There are so many How to do this and that on Steem nonsense pieces already, I know, I have written a little of it. However, with all of the new faces pouring onto the platform, it is not a bad idea to introduce some of the concepts I use. Nope, you aren't suddenly going to get rich from this but it could give you a few ideas.
This is not a guide, it is a discussion so feel free to add your views down the bottom. It is also going to assume your end goal is to create some value at some point in the future. As said, this is no get rich quick approach and guarantees nothing which is something everyone should get very comfortable with in life.
- If you want to get something significant out, you have to work
- Do not expect immediate gains, nothing is guaranteed
- You are building the foundations for the future of your business
- Engagement and community is where the long term value lays
- Treat your audience with respect and give them your time and effort
- Create content that is consistently good
- There is a lot of opportunity in the difficult because of lack of competition
- The future is likely bright if you do the hard work now
Okay, do you know what it is called when you put in effort for money? Yep, work. Get ready for it. A lot of people have come into Steemit assuming that this is going to be easy, a few blurry pictures of lunch and a post about a sick cat and suddenly, Lambo. No. Not going to happen. Buy a lottery ticket instead.
You are going to have to work but this has some benefits and drawbacks. The drawback is that you are going to have to engage with a lot of people on and off your own posts and off the platform too (Discord or Steemit.chat). And those low-level circle jerks advertised aren't going to cut it. Get involved with those and you can almost guarantee you will be a minnow or worse forever, no matter the price of Steem. You are going to have to find quality to engage with which means, you are going to have to learn to read and comment well. Yeah, sucks hey.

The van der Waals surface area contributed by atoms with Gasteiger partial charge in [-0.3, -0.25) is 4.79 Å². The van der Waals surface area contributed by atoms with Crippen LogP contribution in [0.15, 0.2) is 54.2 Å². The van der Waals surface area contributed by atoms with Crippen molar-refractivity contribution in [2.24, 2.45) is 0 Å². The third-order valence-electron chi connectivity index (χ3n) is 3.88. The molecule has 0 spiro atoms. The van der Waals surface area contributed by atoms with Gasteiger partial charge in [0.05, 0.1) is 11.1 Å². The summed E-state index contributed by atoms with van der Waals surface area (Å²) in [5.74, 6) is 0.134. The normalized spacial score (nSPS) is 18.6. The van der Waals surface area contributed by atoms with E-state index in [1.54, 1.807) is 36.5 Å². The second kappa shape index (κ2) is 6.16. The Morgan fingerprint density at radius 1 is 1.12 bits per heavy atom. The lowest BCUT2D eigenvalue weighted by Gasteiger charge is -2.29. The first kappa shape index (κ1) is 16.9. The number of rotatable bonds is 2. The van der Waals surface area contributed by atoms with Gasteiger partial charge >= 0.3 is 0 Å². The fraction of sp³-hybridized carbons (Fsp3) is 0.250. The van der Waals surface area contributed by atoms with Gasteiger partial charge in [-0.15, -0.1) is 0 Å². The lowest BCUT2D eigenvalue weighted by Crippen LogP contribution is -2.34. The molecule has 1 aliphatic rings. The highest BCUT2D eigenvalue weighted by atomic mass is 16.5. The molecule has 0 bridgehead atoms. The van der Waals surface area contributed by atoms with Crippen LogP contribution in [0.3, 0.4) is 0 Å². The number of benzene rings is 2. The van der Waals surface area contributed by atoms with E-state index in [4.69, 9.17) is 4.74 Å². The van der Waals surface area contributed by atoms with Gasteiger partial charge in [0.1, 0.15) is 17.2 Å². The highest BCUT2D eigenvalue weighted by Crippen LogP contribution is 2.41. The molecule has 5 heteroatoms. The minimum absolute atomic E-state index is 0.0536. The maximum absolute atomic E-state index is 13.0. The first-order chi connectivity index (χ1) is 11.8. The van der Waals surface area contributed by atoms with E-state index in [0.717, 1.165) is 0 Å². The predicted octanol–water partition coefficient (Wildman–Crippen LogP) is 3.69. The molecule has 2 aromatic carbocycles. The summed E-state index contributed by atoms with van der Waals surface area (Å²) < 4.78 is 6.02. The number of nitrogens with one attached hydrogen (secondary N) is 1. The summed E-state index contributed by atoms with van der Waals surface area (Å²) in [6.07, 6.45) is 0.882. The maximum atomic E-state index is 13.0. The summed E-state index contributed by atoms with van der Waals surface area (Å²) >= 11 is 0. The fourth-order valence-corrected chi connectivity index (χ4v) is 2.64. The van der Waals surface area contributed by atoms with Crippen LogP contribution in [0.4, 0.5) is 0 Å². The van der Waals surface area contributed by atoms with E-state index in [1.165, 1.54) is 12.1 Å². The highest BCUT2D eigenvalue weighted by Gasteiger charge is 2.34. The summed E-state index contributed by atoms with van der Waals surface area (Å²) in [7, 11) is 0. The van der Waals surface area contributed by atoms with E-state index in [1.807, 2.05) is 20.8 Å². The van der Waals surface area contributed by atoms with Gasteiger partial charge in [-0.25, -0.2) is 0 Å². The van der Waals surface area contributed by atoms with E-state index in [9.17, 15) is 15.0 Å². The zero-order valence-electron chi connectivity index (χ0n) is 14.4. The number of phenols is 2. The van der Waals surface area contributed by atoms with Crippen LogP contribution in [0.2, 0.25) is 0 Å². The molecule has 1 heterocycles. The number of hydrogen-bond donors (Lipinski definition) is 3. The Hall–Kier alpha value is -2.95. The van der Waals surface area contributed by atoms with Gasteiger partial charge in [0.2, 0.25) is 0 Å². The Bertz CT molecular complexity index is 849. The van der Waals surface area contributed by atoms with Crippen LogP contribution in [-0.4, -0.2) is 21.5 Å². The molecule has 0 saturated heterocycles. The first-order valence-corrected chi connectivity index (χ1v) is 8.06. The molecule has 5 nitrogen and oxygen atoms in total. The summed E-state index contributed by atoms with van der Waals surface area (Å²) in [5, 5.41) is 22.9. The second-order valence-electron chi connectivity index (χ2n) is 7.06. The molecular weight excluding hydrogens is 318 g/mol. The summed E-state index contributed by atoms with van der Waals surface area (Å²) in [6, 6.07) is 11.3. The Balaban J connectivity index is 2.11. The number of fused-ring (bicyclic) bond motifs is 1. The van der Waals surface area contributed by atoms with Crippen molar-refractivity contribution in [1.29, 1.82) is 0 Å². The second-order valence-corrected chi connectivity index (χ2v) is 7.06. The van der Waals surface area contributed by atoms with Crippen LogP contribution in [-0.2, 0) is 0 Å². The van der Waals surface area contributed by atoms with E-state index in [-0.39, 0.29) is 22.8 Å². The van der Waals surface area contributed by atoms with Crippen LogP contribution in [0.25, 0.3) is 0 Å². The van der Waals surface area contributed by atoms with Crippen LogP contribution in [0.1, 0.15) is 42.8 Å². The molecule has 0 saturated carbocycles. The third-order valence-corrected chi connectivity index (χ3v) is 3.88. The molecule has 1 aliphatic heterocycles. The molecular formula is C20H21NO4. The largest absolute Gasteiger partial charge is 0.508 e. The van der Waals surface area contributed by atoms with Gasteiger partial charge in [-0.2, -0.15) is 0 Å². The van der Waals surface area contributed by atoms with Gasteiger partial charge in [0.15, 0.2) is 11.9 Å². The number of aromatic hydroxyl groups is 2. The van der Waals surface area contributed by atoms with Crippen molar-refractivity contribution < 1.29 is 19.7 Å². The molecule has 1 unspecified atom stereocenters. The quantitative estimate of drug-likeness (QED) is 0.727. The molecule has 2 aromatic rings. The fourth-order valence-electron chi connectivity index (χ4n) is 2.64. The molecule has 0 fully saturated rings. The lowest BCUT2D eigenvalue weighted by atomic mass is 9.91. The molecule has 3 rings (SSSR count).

But, the upside is that you are running your own business, congratulations! You can do what you want, write what you want or, do nothing at all. It is good to be the boss, isn't it? If you are elderly you will remember that before memes, there were proverbs, Reap what you sow is the appropriate one here.
People think that hard work should be rewarded and that is likely the case but, do not assume that the reward will be immediate. When building nearly any business, developing the groundwork and foundation are the hardest parts and also the lowest paid, as there is no income coming in from the business yet.
In the real world, developing even a small business can take a few years before it is profitable. Anyone who thinks it is hard at Steemit should try it for real and see if it is any easier. You have to set up the business before you have customers and those customers aren't so willing to support a no name business.
Another benefit here? No upfront outlay and no loan required. All that is required is hard work but, at the right things. No one cares how long it took you to write the post and no one cares how brilliant the content is, at least to start with. With engagement and consistency however, that could start to change. Remember though, no guarantees.
The next thing is the content itself. I know, I know, you really love memes and have a vision of posting a few a day and in time, you will be the meme master of the universe. You and 50,000 other people currently here. How good are you? Better think about a little differentiation.
Before I go on I want to break down how I see the audience and then how to treat each of them and tailor content for each.
Walk-ins: Random users who come across the content.
Friends: People who often hang around making nuisances of themselves.
Whales: Random larger voters who manually curate
Patrons: Automated/skim reader voters